Modified 737s Over 28 Months Late
Boeing has suffered a series of
embarrassing delays in developing some of its civilian aircraft.
But Boeing Integrated Defense Systems is not immune from
In 1997, Australia made the commitment to Project Wedgetail,
involving procurement of at least four of Boeing's 737-700 Airborne
Early Warning & Control E-7A, Multi-role Electronically Scanned
Array RADAR Antenna surveillance aircraft. Military officials down
under had no idea
their wait for the aircraft would end up being even longer
than its name.
The plane's claim to fame is its extremely versatile,
electronically-scanned radar antenna array. The system, built by
Northrup Grumman, allows conducting several types of search and
control functions simultaneously. The plane is a modified 737
capable of as many as 12 operating positions inside. Australia has
ordered its planes equipped with ten operating positions.
If you'd expect that multitasking capability to be a
systems-integration nightmare, you'd be right. Australia was to get
its first plane in 2006, and Boeing insisted it was on schedule.
But in June of that year, the Australian government announced that
the company was admitting development had fallen behind by 18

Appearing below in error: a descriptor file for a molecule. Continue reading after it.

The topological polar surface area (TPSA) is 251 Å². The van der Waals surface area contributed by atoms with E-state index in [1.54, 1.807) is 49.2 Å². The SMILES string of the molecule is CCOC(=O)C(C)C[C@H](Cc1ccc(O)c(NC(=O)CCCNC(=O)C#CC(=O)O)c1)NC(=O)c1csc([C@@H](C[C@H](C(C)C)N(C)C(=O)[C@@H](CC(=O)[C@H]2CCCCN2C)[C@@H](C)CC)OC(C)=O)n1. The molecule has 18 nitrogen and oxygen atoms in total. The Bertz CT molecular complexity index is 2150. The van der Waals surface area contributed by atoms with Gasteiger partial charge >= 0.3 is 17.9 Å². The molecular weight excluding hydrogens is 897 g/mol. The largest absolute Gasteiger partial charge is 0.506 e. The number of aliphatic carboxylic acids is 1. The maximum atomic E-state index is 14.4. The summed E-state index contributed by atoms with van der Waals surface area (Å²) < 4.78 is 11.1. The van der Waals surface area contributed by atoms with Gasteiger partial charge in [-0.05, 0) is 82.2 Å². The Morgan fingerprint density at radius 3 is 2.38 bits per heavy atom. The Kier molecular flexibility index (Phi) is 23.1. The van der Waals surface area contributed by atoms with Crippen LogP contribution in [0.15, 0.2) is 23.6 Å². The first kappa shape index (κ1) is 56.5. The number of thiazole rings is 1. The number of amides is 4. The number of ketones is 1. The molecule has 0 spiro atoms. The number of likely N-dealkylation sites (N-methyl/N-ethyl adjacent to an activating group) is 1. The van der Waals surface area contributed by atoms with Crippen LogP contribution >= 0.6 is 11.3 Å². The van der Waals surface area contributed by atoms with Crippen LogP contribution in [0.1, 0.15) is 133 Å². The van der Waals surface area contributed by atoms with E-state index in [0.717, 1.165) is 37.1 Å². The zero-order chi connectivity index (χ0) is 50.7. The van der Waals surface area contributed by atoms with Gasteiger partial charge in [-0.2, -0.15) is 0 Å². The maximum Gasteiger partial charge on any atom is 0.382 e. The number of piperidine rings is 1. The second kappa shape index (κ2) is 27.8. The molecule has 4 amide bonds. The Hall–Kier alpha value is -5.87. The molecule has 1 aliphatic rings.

That estimate proved optimistic, and the company now projects
delivering the first plane a year from now, and mission readiness
sometime in 2010, more than 28 months late. So, is Boeing at risk
of losing the order?
The Australian reports that throughout the ordeal, Australia has
not only stuck with the Wedgetail, but taken advantage of options
for two more, beyond the four originally ordered, for a total
outlay of four-billion dollars. Defence Procurement Secretary Greg
Combet told the Australian Command and Staff College that while the
Wedgetail is on the government's "Projects of Concern" watchlist,
there are no plans to cancel it.
"Just last week there was a summit held in Canberra where we
discussed how we are going to move things forward," he said. "I am
pleased to say progress was made in those discussions but there is
much more work to be done yet."
Then he added, "This is probably the project that keeps me awake
the most at night."